Medicine is No Place for Monday Morning Quarterbacks

Dr. Anne Davis

As an ob/gyn, I would never tell a football coach how to lead a team to the Super Bowl. So I’m mystified and frustrated that CBS is letting someone who knows nothing about my job tell Super Bowl viewers how to handle a complicated pregnancy.

I know a little about football. I know the basic rules and I have been to a few pro games at Rich Stadium. I also know what I don’t know. As a gynecologist, I would never dream of telling a football coach how to lead a team to the Super Bowl. That’s why I’m mystified and frustrated that CBS is letting someone who knows nothing about my job tell Super Bowl viewers how to handle a complicated pregnancy.

I’m an ob/gyn who provides a range of health care to my patients, including abortion services. I know that some pregnant women face hard choices. Sometimes women end pregnancies to save their lives, or because their health or their baby’s health is compromised.

On January 16, CBS announced that it would broadcast an ad during the Super Bowl in which football player Tim Tebow and his mother, Pam, talk about her pregnancy with Tim. In past interviews, Pam has said that she contracted a dangerous infection during her pregnancy. Because of the medications she was taking, and other health problems, her doctors advised her to have an abortion. Pam refused.

Her story is compelling. Pam Tebow’s difficult pregnancy, however, doesn’t make her an expert in reproductive health, any more than attending a few NFL games makes me an expert on football.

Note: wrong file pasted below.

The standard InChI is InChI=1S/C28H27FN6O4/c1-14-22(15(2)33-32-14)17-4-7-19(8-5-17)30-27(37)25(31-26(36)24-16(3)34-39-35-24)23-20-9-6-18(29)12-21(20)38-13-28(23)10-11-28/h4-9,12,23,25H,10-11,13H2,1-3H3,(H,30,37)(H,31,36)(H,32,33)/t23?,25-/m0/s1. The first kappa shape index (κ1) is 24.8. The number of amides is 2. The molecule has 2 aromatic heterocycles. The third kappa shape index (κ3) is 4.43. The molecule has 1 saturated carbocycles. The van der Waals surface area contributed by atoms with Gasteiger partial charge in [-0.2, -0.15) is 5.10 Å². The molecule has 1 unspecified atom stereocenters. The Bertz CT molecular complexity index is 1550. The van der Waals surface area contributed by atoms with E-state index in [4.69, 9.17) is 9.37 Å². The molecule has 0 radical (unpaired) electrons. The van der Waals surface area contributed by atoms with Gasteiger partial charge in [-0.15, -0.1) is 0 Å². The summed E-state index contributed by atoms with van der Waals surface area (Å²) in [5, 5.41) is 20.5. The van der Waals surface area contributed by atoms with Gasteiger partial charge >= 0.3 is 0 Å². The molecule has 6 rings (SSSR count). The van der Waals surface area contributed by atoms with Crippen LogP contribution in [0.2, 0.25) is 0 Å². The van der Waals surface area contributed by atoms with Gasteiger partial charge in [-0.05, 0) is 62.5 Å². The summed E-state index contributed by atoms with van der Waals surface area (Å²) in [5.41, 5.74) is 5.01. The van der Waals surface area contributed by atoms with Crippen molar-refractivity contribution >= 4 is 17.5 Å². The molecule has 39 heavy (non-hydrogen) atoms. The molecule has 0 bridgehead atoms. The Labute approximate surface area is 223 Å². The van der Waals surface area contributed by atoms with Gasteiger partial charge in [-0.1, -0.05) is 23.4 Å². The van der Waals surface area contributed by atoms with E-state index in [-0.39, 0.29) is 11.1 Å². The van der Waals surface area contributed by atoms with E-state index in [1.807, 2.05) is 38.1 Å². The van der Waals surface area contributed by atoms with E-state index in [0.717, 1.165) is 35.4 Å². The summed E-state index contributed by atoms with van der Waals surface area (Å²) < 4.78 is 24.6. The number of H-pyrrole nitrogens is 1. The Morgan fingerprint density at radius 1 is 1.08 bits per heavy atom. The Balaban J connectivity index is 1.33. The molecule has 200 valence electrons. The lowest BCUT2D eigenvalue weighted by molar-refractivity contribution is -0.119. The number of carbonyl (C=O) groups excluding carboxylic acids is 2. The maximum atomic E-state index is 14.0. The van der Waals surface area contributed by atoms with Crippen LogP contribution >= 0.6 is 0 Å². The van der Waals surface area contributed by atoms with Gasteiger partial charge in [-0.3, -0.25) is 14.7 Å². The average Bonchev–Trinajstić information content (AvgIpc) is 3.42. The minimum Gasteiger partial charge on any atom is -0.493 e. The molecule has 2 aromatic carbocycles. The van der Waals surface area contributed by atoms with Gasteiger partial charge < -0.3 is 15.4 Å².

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Most women, thankfully, have healthy pregnancies. Others develop complications due to an existing health problem that worsens in pregnancy. Still others learn they have a disease, like cancer, while they are pregnant. When one of my patients faces medical complications in pregnancy, we discuss everything, both the risks and the treatment options.

Pam and Tim Tebow both survived this complicated pregnancy. The women who do not survive are not here to tell their stories, except through the doctors who treated them. I took care of Sarah, a 38-year-old woman with a serious auto-immune disease. Knowing that a pregnancy would threaten her health, Sarah used birth control, but she got pregnant anyway. As her pregnancy progressed, her condition worsened. Eventually, Sarah couldn’t get enough oxygen into her body to survive. We tried all the treatments we had. She was counseled that abortion was needed to save her life but she chose to wait, hospitalized, trying to get to a point when her baby could survive. Her condition deteriorated and finally, with our help, she ended the pregnancy. It was too late. Her heart and lungs was so badly compromised by the pregnancy that she died as her doctors tried to implant a pacemaker. I wish we would have been able to help Sarah sooner; she might be alive today caring for her teenage son.

The Super Bowl is the biggest day of the year for advertisers. As many viewers tune in for the ads as for the game. Front page stories will recount the highlights of the game—and the best and worst commercials that aired. That’s why Focus on the Family, an anti-abortion organization, not a medical organization, raised millions of dollars to air this commercial. They want to tell the broadest possible audience that women with complicated pregnancies can—and should!—ignore their doctors’ advice. As a physician, this leaves me feeling an urgency to get out a different message, one that conveys the reality we see in the hospital every day. Denial does not make risk go away.

When it comes to personal medical decisions, no Monday morning quarterback should be making the calls. For the sake of my patients—and the thousands of other women who face complicated pregnancies each year—I hope CBS will blow the whistle on the Tebows’ ad.

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